Team Lynx: Inside Rheinmetall’s bid for the US Army’s OMFV Programme
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Team Lynx: Inside Rheinmetall’s bid for the US Army’s OMFV Programme

By Norbert Neumann 31 Aug 2021 (Last Updated September 1st, 2021 11:02)

The Optionally Manned Fighting Vehicle programme is the US Army’s third attempt to replace the M-2 Bradley infantry fighting vehicles. Previous unsuccessful acquisition programmes have increased scepticism around whether is merely a costly marginal improvement over the current system. Army Technology talks to Rheinmetall about the technological capabilities of its candidate and the importance of the programme.

Team Lynx: Inside Rheinmetall’s bid for the US Army’s OMFV Programme
OMFV renderings of initial concepts. Credit: American Rheinmetall Vehicles

In June 2018, the US Army announced a modernisation plan and launched the Next-Generation Combat Vehicle (NGCV) programme to replace nearly 3,800 M-2 Bradley infantry fighting vehicles. In October that year, the army’s decision-making board redesignated the programme as the Optionally Manned Fighting Vehicle (OMFV) programme and decided to increase the number of vehicle programmes added to the NGCV.

American Rheinmetall Vehicles (ARV) has formed a team to execute Phase 2 the project’s requirements maturation effort using digital engineering and model-based system engineering tools. The group, Team Lynx, is made up of ARV, Raytheon Technologies, L3Harris Technologies, Textron Systems and Allison Transmissions.

Michigan-based director for business development strategy for ARV Mike Milner tells Global Defence Technology: “The Bradley IFV has been in the field now for close to 40 years and it has served very admirably. It’s not being replaced because it’s a poor vehicle, but it’s reached its age and maturity limits where it cannot be modernised any longer.”

Milner adds: “The new vehicle replacing the Bradley can continue to grow into the future and maintain overmatch against our near-peer adversaries and for the next 30-40 years.”

Because of the importance of replacing an obsolete vehicle, the previous failed attempts and because the OMFV is intended to serve a vital part in the US Army’s Armoured Brigade Combat Teams (ABCT), the programme has received a lot of attention.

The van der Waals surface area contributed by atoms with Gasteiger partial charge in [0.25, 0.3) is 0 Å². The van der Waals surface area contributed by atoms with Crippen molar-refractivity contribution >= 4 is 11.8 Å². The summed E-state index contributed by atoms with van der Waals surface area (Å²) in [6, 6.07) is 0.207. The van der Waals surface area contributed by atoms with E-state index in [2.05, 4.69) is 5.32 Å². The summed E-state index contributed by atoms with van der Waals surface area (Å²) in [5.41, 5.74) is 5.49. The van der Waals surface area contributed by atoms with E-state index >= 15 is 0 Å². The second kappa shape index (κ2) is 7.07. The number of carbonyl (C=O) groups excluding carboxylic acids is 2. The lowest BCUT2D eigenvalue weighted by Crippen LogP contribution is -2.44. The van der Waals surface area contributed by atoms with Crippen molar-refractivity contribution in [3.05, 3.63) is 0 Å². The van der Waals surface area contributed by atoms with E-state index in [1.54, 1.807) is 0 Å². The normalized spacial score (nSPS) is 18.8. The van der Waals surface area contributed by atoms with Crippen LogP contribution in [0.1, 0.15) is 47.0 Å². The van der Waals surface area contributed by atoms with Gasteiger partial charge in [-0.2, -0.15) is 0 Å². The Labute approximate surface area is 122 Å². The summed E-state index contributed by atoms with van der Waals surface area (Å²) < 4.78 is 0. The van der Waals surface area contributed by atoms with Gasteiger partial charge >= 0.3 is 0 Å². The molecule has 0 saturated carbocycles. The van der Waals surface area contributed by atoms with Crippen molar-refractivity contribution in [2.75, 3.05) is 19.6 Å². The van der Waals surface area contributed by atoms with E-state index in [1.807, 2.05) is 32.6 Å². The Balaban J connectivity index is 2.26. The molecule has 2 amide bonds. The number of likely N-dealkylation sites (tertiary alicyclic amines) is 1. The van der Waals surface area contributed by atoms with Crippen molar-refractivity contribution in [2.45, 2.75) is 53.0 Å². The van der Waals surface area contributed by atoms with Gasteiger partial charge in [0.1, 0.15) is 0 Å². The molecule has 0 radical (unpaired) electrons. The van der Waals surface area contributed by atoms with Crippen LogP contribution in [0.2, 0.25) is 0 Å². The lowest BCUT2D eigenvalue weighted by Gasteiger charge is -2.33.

The contract awarded to the five companies is worth approximately a total of $300m, with Rheinmetall receiving $54m. In this phase, the contractors will simultaneously develop a digital model that is tested through physics- and operationally-based models to determine what capabilities add value to the project.

“The army will then run those models through the operational and use the outcomes to determine what requirements and capabilities provide the most bang for the buck,” says Milner.

Then the requirements are refined, updated, and sent back to the contractors where they can make further adjustments and updates. In the next step, the data is fed back to the physics- and operational modelling to determine whether the requirements increased capability. This process is carried out twice. The phase began at the end of July and is expected to be delivered within 15 months.

Of the various Rheinmetall Lynx IFV models, the OMFV uses the K41 Australia as the point of departure for the OMFV’s design.

Milner says: “The Lynx itself was not based on any one country’s set of requirements, but it’s what Rheinmetall saw as the threats the armies would face in the future near-peer conflicts around the world. This variant’s raw form iteration meets many of the US Army’s characteristics with no modification and changes necessary.”

The Lynx vehicle’s architecture is already in use in the field by the UK and Australia in the Boxer multirole armoured vehicle.

“One of the unique requirements of the US Army was a two-person crew with those two persons located below the hull line, which generated a requirement for a  remote turret concept which is not a traditional Lynx K41 attribute,” Milner says.